What about the permanence of print? Havelock seemed to be saying that once a version of events was committed to print, it was fixed forever. In Havelock’s time, once the printed word was produced, it was not easily subject to change. However, in the new digital word, publishing happens “in wax”, not “in stone”. We can make changes at the last minute, or even AFTER the last minute. Blogger, WordPress, Lulu on-line printing, on-demand printing: each of these media forms allows for a “final” version to be edited and re-edited. In a very real way, Wikipedia is the poster child for this new way of publishing. (Textbooks may be a new frontier: read this post on my blog.)


As an aside, the Havelock article and my subsequent ruminations, reminded me of a book I read recently about disappearing languages. The book is called "Spoken Here" ; the link will let you view the first few pages on the Amazon site. Very interesting read! Also, I stumbled across this blog post on the same topic.

Monday, January 21, 2008

On-line Generation?

In the context of our discussions about technology, and youth as technology users par excellence:

"Who knows what evil lurks in the hearts of men on the Internet? "Frontline" knows and, in an overblown sociology lesson, lets parents in on the potential predators, bullies and voyeurs keeping company with young Web surfers."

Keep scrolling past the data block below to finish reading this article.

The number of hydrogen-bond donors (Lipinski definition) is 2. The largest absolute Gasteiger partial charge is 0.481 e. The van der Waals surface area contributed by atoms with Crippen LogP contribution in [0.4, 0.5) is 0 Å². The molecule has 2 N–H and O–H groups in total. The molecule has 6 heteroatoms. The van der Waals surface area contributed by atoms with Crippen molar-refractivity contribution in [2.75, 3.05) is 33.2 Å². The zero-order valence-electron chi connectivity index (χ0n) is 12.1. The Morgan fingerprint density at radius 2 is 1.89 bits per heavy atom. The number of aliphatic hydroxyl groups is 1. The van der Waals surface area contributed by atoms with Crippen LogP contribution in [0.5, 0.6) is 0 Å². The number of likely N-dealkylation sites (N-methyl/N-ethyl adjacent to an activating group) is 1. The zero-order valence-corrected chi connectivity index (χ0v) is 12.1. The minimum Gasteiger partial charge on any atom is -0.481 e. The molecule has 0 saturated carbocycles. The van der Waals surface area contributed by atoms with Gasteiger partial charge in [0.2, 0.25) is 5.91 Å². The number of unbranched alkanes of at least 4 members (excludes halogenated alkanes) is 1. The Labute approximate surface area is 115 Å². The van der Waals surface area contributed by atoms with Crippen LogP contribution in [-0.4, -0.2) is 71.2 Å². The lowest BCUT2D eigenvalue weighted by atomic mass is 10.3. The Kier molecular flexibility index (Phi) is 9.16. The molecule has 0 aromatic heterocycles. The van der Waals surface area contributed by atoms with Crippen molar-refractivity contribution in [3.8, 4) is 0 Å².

I came across this link to a show that PBS is running this week. It is about the dangers of being on-line in today's world. It seems to me that it is a little "overhyped"...we've heard it all before. ("Watch out parents, there are bad guys out there!") Even the promo video clip on the PBS site is pretty ominous.

I wonder when we will get beyond the blame and look at the benefits? (I guess every technology has had its detractors: those who think the apocalypse is nigh!)

For a more balanced post, click here.

Friday, January 18, 2008

Logos...the Word

Since we were talking in class about "Logos", its meaning as "the Word", and the religious overtones that this term sometimes carries, I was interested to read this article on the various versions of "the Word" (ie the Bible) that are now available. What made this article particularly intriguing was the element of remediation in the story. At what point does a Bible (ie "DVD Bibles [that] include reenactments, maps, pictures and other visual el­ements") still stay a Bible? Some denominations refuse to recognize translations other than the King James version. I wonder what they would think of multimedia scripture?

Technology Supplants Curriculum?

My group (Kiran, Rachel, Pam and I) will be presenting the topic for Day 6: “Technology Supplants Curriculum”

There are 2 readings for the class: (Media Education and the End of the Critical Consumer. ) and (What happens to literacies old and new when they’re turned into policy. PDF)